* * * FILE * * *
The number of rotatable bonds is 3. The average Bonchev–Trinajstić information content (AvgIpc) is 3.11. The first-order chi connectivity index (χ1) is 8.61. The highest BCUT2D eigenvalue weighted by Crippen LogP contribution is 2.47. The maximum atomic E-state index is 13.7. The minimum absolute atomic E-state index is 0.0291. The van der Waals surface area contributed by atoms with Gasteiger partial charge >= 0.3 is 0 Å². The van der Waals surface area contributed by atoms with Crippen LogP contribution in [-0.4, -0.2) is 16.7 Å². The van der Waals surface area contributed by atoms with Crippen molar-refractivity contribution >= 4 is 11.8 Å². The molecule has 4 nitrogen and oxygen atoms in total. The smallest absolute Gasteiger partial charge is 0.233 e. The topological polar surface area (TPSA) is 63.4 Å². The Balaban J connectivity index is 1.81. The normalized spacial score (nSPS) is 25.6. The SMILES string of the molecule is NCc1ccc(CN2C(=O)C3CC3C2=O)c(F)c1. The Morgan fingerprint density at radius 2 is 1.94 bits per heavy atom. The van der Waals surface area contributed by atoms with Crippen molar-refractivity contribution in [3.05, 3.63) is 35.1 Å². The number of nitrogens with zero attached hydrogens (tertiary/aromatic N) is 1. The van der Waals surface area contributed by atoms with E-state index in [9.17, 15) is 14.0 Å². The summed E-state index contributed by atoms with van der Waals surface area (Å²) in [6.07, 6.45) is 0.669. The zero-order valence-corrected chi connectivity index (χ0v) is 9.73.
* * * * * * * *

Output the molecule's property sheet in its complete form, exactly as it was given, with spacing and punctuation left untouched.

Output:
The number of rotatable bonds is 3. The average Bonchev–Trinajstić information content (AvgIpc) is 3.11. The first-order chi connectivity index (χ1) is 8.61. The highest BCUT2D eigenvalue weighted by Crippen LogP contribution is 2.47. The maximum atomic E-state index is 13.7. The minimum absolute atomic E-state index is 0.0291. The van der Waals surface area contributed by atoms with Gasteiger partial charge >= 0.3 is 0 Å². The van der Waals surface area contributed by atoms with Crippen LogP contribution in [-0.4, -0.2) is 16.7 Å². The van der Waals surface area contributed by atoms with Crippen molar-refractivity contribution >= 4 is 11.8 Å². The molecule has 4 nitrogen and oxygen atoms in total. The smallest absolute Gasteiger partial charge is 0.233 e. The topological polar surface area (TPSA) is 63.4 Å². The Balaban J connectivity index is 1.81. The normalized spacial score (nSPS) is 25.6. The SMILES string of the molecule is NCc1ccc(CN2C(=O)C3CC3C2=O)c(F)c1. The Morgan fingerprint density at radius 2 is 1.94 bits per heavy atom. The van der Waals surface area contributed by atoms with Crippen molar-refractivity contribution in [3.05, 3.63) is 35.1 Å². The number of nitrogens with zero attached hydrogens (tertiary/aromatic N) is 1. The van der Waals surface area contributed by atoms with E-state index in [9.17, 15) is 14.0 Å². The summed E-state index contributed by atoms with van der Waals surface area (Å²) in [6.07, 6.45) is 0.669. The zero-order valence-corrected chi connectivity index (χ0v) is 9.73.